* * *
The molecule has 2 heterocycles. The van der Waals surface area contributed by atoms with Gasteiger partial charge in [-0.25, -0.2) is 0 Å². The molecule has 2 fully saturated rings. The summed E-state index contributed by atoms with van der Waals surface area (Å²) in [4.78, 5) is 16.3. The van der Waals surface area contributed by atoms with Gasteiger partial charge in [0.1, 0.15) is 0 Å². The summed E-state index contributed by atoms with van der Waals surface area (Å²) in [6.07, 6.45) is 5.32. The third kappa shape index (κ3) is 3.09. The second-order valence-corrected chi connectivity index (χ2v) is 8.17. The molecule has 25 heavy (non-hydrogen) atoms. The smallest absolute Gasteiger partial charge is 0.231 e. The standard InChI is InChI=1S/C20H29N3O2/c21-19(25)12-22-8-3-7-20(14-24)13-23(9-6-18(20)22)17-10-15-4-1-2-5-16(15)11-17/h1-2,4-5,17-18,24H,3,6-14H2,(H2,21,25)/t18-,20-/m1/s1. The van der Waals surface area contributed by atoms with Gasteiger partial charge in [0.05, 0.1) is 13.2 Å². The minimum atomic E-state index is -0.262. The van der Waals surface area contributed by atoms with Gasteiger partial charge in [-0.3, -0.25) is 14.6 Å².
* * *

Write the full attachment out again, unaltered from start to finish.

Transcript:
The molecule has 2 heterocycles. The van der Waals surface area contributed by atoms with Gasteiger partial charge in [-0.25, -0.2) is 0 Å². The molecule has 2 fully saturated rings. The summed E-state index contributed by atoms with van der Waals surface area (Å²) in [4.78, 5) is 16.3. The van der Waals surface area contributed by atoms with Gasteiger partial charge in [0.1, 0.15) is 0 Å². The summed E-state index contributed by atoms with van der Waals surface area (Å²) in [6.07, 6.45) is 5.32. The third kappa shape index (κ3) is 3.09. The second-order valence-corrected chi connectivity index (χ2v) is 8.17. The molecule has 25 heavy (non-hydrogen) atoms. The smallest absolute Gasteiger partial charge is 0.231 e. The standard InChI is InChI=1S/C20H29N3O2/c21-19(25)12-22-8-3-7-20(14-24)13-23(9-6-18(20)22)17-10-15-4-1-2-5-16(15)11-17/h1-2,4-5,17-18,24H,3,6-14H2,(H2,21,25)/t18-,20-/m1/s1. The van der Waals surface area contributed by atoms with Gasteiger partial charge in [0.05, 0.1) is 13.2 Å². The minimum atomic E-state index is -0.262. The van der Waals surface area contributed by atoms with Gasteiger partial charge in [-0.3, -0.25) is 14.6 Å².